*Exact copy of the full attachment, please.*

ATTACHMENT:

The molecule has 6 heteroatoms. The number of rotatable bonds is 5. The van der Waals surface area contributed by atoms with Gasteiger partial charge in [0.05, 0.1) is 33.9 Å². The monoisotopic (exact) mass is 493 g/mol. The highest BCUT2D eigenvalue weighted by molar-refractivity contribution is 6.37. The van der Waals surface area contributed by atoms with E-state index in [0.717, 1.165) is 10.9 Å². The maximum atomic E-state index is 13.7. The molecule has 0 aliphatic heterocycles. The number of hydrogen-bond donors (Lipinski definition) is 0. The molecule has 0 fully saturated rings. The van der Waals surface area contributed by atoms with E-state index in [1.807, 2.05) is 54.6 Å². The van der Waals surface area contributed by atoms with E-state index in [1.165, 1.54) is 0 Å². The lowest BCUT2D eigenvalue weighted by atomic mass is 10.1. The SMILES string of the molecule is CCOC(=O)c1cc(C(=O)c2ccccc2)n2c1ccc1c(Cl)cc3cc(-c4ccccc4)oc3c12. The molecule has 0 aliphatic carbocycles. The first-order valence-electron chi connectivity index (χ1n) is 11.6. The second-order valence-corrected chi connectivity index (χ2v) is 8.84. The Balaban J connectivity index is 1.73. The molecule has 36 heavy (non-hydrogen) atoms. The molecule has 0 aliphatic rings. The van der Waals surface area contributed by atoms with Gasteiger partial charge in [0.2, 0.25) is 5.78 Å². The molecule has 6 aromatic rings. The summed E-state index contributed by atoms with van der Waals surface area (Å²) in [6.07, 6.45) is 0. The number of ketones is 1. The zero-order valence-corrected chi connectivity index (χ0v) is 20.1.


The molecule has 6 heteroatoms. The number of rotatable bonds is 5. The van der Waals surface area contributed by atoms with Gasteiger partial charge in [0.05, 0.1) is 33.9 Å². The monoisotopic (exact) mass is 493 g/mol. The highest BCUT2D eigenvalue weighted by molar-refractivity contribution is 6.37. The van der Waals surface area contributed by atoms with E-state index in [0.717, 1.165) is 10.9 Å². The maximum atomic E-state index is 13.7. The molecule has 0 aliphatic heterocycles. The number of hydrogen-bond donors (Lipinski definition) is 0. The molecule has 0 fully saturated rings. The van der Waals surface area contributed by atoms with E-state index in [1.807, 2.05) is 54.6 Å². The van der Waals surface area contributed by atoms with E-state index in [1.165, 1.54) is 0 Å². The lowest BCUT2D eigenvalue weighted by atomic mass is 10.1. The SMILES string of the molecule is CCOC(=O)c1cc(C(=O)c2ccccc2)n2c1ccc1c(Cl)cc3cc(-c4ccccc4)oc3c12. The molecule has 0 aliphatic carbocycles. The first-order valence-electron chi connectivity index (χ1n) is 11.6. The second-order valence-corrected chi connectivity index (χ2v) is 8.84. The Balaban J connectivity index is 1.73. The molecule has 36 heavy (non-hydrogen) atoms. The molecule has 0 aliphatic rings. The van der Waals surface area contributed by atoms with Gasteiger partial charge in [0.2, 0.25) is 5.78 Å². The molecule has 6 aromatic rings. The summed E-state index contributed by atoms with van der Waals surface area (Å²) in [6.07, 6.45) is 0. The number of ketones is 1. The zero-order valence-corrected chi connectivity index (χ0v) is 20.1.